Interactive Ten and Twenty Frames (1st Grade)

Operations & Algebraic Thinking

While ten frames should start in Kindergarten, ten and twenty frames are great for developing mental math skills in all elementary grades.

Dreambox – Simple Ten Frame game, but be ready, it goes fast! Using a two by five array, the Ten Frame supports the use of five as an anchor for early number sense.  Lesson

Dreambox –  Bead/Rack number line game. Using one, two, or ten wires.  Supports the use of fives, tens, and doubles as anchors for supporting automaticity.  Lesson

Dreambox – Just like the ten frames but practice for 1.OA.C.6
(Add and subtract within 20).

Dreambox – Just like the ten beads/racks but practice for 1.OA.C.6
(Add and subtract within 20).

Illuminations – Basic Ten Frame Game

Fuel the Brain – A different variation of ten frames for higher levels

Printable Ten Frames

(Click and print each one to have each amount of dots on a frame)

10 – 9 – 8 – 7 – 6 – 5 – 4 – 3 – 2 – 1 – 0

 

tenframe

CCSS.MATH.CONTENT.K.OA.A.1
Represent addition and subtraction with objects, fingers, mental images, drawings1, sounds (e.g., claps), acting out situations, verbal explanations, expressions, or equations.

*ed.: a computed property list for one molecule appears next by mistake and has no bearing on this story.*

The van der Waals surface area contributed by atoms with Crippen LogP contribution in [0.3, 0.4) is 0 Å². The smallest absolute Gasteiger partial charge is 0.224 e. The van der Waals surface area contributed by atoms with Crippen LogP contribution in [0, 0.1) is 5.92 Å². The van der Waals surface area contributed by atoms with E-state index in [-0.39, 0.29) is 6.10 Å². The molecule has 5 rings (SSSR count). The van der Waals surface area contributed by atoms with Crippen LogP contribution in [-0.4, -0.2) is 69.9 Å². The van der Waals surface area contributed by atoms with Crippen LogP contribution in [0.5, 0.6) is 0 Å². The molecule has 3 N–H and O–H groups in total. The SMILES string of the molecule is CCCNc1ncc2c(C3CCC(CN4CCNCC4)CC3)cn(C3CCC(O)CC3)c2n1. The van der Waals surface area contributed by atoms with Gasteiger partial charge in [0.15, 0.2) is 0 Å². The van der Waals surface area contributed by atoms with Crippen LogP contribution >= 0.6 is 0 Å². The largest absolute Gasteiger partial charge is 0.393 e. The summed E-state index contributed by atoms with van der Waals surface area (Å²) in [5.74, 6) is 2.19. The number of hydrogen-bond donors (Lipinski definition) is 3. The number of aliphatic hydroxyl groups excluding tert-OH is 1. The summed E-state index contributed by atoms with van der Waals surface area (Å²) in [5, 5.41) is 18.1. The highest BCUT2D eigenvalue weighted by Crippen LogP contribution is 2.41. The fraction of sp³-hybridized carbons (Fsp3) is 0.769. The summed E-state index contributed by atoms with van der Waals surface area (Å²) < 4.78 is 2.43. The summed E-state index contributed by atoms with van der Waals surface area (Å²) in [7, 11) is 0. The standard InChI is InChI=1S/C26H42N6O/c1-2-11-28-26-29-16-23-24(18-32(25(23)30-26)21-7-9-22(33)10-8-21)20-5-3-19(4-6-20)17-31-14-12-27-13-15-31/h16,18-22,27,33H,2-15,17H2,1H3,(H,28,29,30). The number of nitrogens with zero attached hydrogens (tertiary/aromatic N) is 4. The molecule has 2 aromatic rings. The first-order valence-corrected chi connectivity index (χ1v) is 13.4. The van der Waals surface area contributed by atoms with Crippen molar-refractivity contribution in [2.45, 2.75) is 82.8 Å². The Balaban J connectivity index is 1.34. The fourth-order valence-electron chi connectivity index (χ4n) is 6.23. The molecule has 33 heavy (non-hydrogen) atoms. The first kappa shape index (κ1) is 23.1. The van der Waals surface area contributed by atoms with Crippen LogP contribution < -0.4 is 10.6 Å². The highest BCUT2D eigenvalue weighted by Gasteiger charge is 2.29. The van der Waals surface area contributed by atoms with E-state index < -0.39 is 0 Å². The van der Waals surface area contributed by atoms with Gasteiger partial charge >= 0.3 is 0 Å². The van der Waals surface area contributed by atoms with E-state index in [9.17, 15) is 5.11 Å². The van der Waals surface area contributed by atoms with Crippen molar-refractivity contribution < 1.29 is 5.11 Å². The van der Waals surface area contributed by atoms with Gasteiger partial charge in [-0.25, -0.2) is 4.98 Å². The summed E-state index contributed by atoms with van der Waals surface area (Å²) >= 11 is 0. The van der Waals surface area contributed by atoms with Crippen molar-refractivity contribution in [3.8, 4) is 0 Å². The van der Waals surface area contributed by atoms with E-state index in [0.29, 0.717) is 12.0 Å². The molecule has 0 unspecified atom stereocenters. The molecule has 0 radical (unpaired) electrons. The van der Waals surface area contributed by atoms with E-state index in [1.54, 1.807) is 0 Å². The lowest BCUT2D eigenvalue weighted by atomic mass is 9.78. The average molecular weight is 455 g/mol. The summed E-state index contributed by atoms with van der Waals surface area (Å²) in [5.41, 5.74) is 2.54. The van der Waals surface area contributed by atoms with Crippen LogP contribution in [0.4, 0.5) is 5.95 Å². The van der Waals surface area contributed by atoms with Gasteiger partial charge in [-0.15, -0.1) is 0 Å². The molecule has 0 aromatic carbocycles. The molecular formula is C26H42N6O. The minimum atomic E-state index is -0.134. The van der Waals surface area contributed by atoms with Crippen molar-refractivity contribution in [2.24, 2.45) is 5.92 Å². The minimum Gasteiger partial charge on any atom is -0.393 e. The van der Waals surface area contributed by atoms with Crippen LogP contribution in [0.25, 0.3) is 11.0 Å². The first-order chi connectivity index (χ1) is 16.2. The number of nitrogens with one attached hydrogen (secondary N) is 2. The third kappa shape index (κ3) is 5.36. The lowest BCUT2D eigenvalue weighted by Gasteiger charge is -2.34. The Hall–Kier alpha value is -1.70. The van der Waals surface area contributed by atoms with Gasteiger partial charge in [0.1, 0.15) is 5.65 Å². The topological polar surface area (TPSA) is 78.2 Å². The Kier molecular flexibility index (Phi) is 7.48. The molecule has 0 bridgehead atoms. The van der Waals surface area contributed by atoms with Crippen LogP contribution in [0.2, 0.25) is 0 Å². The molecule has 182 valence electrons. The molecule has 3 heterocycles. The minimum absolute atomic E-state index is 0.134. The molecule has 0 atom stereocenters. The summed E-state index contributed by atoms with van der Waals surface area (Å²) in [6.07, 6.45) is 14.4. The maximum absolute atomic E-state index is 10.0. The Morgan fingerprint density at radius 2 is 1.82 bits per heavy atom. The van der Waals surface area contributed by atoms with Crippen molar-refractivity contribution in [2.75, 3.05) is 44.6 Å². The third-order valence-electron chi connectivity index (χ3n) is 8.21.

CCSS.MATH.CONTENT.K.OA.A.2
Solve addition and subtraction word problems, and add and subtract within 10, e.g., by using objects or drawings to represent the problem.

CCSS.MATH.CONTENT.K.OA.A.4
For any number from 1 to 9, find the number that makes 10 when added to the given number, e.g., by using objects or drawings, and record the answer with a drawing or equation.

CCSS.MATH.CONTENT.1.OA.C.6
Add and subtract within 20, demonstrating fluency for addition and subtraction within 10. Use strategies such as counting on; making ten (e.g., 8 + 6 = 8 + 2 + 4 = 10 + 4 = 14); decomposing a number leading to a ten (e.g., 13 – 4 = 13 – 3 – 1 = 10 – 1 = 9); using the relationship between addition and subtraction (e.g., knowing that 8 + 4 = 12, one knows 12 – 8 = 4); and creating equivalent but easier or known sums (e.g., adding 6 + 7 by creating the known equivalent 6 + 6 + 1 = 12 + 1 = 13).

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